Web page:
Mode of Transmission
The high levels of viremia evident when a patient has greater intense of coughing coryza increase the likelihood of spreading the virus through the droplets. Measles virus can be maintained in human populations mainly through uninterrupted transmission chains because it is not associated with any identified latent infectious states, neither is it detectable in animal populations (Misin et.al., 2020).The disease is characterized by seasonal endemics especially during the winter and by extended cycles resultant from migration of non-immunized persons. Birth rate is yet another significant factor that determines cyclicality and period of an epidemic. Recently, measles transmissibility has been highlighted among vaccinated persons with immune system abnormalities.
Complications are prevalent in young children, in adults above 20 years old, and individuals suffering from immunocompromising conditions. An estimated 30% of cases result in complications such as otitis media, diarrhea and pneumonia .Children who develop otitis can have permanent hearing loss. Ocular complications including keratitis may trigger eye impairment, corneal ulcers and even blindness. At least 1 in a 1000 patients develop encephalitis and seizures. Most fatalities among children with measles are linked to pneumonia.
Subacute sclerosing panencephalitis (SSPE) is a fatal neurological disease that can develop 7- 10 years after recovery from measles. It is caused by the persistence of rare complications of the disease whereby the virus moves into the central nervous system and affects the brain. Pregnant women with measles have increased rates of intrauterine fetal death compared to pregnant women who are not suffering from measles.
Treatment involves consistent monitoring and management of dehydration, fever and any other complications (Parker Fiebelkorn & Goodson, 2014). Patients should be stay away from bright lighting to alleviate discomfort caused by photophobia. Complications such as pneumonia and otitis media should be treated in accordance with current guidelines. Vitamin A levels should be managed to reduce the severity of the disease. It is recommended that vitamin A be administered orally for 2 days or once each day through parenteral methods. Infants less than 6 months should receive 50,000 IU, infants 6 to 12 months old should receive 100,000 IU and 200,000 IU should be administered to children above 12 months old. Patients with vitamin A deficiency should receive a vitamin A dose 2-4 weeks after first dosage.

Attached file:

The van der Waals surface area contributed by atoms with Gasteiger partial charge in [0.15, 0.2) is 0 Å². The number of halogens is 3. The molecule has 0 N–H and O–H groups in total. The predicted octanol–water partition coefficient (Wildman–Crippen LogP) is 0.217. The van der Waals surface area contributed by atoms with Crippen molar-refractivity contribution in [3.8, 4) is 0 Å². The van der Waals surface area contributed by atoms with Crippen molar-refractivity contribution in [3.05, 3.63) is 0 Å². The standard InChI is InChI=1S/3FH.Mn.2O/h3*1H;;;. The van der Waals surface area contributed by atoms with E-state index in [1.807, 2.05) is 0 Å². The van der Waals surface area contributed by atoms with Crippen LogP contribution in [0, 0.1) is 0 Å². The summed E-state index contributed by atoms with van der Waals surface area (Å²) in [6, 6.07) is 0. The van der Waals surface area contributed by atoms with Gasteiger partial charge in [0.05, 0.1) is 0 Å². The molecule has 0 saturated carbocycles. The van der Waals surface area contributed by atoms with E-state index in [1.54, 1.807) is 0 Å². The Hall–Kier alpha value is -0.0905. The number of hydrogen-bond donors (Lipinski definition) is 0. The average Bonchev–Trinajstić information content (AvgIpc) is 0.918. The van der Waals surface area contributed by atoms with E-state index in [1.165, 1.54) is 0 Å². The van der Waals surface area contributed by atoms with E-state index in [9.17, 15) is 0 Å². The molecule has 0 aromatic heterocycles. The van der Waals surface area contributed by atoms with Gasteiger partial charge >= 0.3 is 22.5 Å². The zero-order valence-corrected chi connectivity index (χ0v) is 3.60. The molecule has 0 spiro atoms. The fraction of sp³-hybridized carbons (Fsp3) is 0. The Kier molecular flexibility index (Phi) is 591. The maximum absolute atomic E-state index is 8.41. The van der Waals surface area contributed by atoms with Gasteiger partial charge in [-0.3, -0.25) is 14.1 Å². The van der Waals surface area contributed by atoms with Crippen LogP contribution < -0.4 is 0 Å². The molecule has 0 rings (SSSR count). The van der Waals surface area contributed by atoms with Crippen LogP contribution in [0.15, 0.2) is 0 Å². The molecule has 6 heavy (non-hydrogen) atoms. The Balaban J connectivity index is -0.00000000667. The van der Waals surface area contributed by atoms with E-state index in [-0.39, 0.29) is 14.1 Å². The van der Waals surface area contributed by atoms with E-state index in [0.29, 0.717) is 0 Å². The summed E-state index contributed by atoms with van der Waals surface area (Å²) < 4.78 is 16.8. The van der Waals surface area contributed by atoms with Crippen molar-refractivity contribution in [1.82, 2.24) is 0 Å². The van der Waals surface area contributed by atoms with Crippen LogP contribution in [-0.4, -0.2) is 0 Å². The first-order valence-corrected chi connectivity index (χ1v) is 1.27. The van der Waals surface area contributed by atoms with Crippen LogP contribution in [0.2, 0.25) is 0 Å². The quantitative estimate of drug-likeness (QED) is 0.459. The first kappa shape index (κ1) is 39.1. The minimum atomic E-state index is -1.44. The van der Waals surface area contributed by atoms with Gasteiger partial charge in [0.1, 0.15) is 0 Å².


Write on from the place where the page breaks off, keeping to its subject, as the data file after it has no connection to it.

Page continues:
Rapid identification, reporting, and investigation of measles is crucial to impede the spread of the disease. The condition, whether presumptive or confirmed, should be reported immediately to the suitable healthcare department or pathological services (health.vic.gov.au, n.d.).Afterward, pathology services conduct a follow up with a recorded announcement within 5 days. The local health departments and CDC track the measles incidence and engage in contact tracing when suitable.
Social Determinants of Health and Influence on Measles
Study findings assert that vaccination coverage is directly linked to large number of children in a household and indirectly linked to the level of education of the care-givers. The number of children in a household is regarded the primary mediating factor of vaccination coverage (Stronegger & Freidl, 2010). Women with limited education have the lowest levels of vaccination coverage. Therefore, children in households with caregivers who are illiterate are not likely to be vaccinated against measles, increasing the possibility of its transmission.